Induction process

We have also created a 2-3 hour values induction process for new hires that is part of our standard induction process for all employees, regardless of their role.

This ensures that any new recruits that came on board after the initial planning and creation are up to speed with what our company values are, and what we expect as leadership and a values-driven team.

Company Values example

Photo: Nichole Burrows, Flickr

Our Company Values

The final adopted six values we have are as follows;


We embrace creative ways of thinking and push boundaries to challenge conservative thinking to meet or exceed expectations of all stakeholders.


We recognise that we are part of a larger community, and we measure our success against how we benefit the community.


We are committed to dealing with all stakeholders with honesty, fairness and integrity at all times.


We approach every day with a positive attitude and a willingness to grow, learn and challenge yourself.


We take pride in what we do. We push boundaries and better those around us.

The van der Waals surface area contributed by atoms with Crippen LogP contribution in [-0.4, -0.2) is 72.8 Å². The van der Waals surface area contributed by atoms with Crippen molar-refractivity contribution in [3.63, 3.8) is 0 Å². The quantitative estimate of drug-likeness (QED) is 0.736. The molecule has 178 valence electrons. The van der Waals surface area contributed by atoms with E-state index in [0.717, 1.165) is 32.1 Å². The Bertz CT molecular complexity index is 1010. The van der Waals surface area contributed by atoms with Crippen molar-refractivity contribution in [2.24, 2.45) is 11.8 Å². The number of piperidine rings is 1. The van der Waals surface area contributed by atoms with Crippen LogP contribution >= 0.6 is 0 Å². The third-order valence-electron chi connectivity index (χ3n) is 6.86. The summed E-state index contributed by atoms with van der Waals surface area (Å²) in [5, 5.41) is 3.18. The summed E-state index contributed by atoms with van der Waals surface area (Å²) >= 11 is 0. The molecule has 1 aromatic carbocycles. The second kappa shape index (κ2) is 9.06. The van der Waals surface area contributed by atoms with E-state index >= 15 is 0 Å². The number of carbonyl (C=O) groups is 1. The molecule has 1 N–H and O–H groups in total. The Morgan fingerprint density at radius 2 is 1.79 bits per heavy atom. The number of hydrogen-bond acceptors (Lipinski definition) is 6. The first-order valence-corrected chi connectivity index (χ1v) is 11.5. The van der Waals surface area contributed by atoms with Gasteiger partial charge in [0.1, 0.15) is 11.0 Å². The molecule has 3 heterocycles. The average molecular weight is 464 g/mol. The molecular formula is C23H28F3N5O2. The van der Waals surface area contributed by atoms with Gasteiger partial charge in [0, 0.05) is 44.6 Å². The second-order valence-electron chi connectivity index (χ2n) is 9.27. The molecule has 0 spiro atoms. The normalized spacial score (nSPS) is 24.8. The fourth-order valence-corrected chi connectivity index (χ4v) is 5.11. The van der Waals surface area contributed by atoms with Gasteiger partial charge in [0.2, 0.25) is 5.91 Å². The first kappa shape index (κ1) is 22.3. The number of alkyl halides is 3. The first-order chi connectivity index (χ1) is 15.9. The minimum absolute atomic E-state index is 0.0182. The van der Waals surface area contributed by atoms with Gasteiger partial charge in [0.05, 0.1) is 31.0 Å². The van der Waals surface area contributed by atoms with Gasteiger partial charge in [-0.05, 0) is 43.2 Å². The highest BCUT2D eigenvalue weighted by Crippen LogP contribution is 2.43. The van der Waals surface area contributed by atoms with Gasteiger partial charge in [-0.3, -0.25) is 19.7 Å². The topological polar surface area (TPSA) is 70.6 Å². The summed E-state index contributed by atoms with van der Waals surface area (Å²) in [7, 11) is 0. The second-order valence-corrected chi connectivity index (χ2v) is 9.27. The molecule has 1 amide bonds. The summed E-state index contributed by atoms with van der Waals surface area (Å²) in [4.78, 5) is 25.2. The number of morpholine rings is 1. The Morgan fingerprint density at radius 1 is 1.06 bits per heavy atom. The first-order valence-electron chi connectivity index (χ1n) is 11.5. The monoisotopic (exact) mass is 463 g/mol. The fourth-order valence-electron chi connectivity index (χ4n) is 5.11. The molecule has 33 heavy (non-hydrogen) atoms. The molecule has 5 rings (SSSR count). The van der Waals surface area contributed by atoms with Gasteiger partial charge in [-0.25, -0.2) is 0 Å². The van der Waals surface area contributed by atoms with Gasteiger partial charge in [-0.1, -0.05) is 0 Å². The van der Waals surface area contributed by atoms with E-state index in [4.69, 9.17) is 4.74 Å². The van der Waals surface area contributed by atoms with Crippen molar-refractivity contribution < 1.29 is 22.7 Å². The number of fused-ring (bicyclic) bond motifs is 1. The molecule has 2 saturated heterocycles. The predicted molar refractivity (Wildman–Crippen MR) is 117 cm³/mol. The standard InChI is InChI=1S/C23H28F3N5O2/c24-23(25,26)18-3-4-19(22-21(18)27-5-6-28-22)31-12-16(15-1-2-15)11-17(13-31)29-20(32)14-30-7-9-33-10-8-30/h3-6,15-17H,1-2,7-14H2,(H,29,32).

We are respectful and supportive of one another. We lead and learn from each other in innovation, service and knowledge.

In Summary

As illustrated in the article and our process above, our process of creating company values was not something we planned to write and file in some dark place in our office.

These company values are used at least weekly to discuss performance of both individuals and the entire business, and we measure ourselves as people and employees, as well as the company as a whole, on how we are living up to these values.

I encourage you to consider a similar process within your own organisation, to ensure you develop or reconsider your existing company values, to ensure they are practical, really adopted and create the heart of your positive company culture moving into the future.

Miles Burke

Miles Burke

Miles is the founder of 6Q. He is passionate about peer-to-peer recognition, company culture, employee engagement and wants every workplace to be the happiest it can be. Miles is also MD of Bam Creative, an author and public speaker.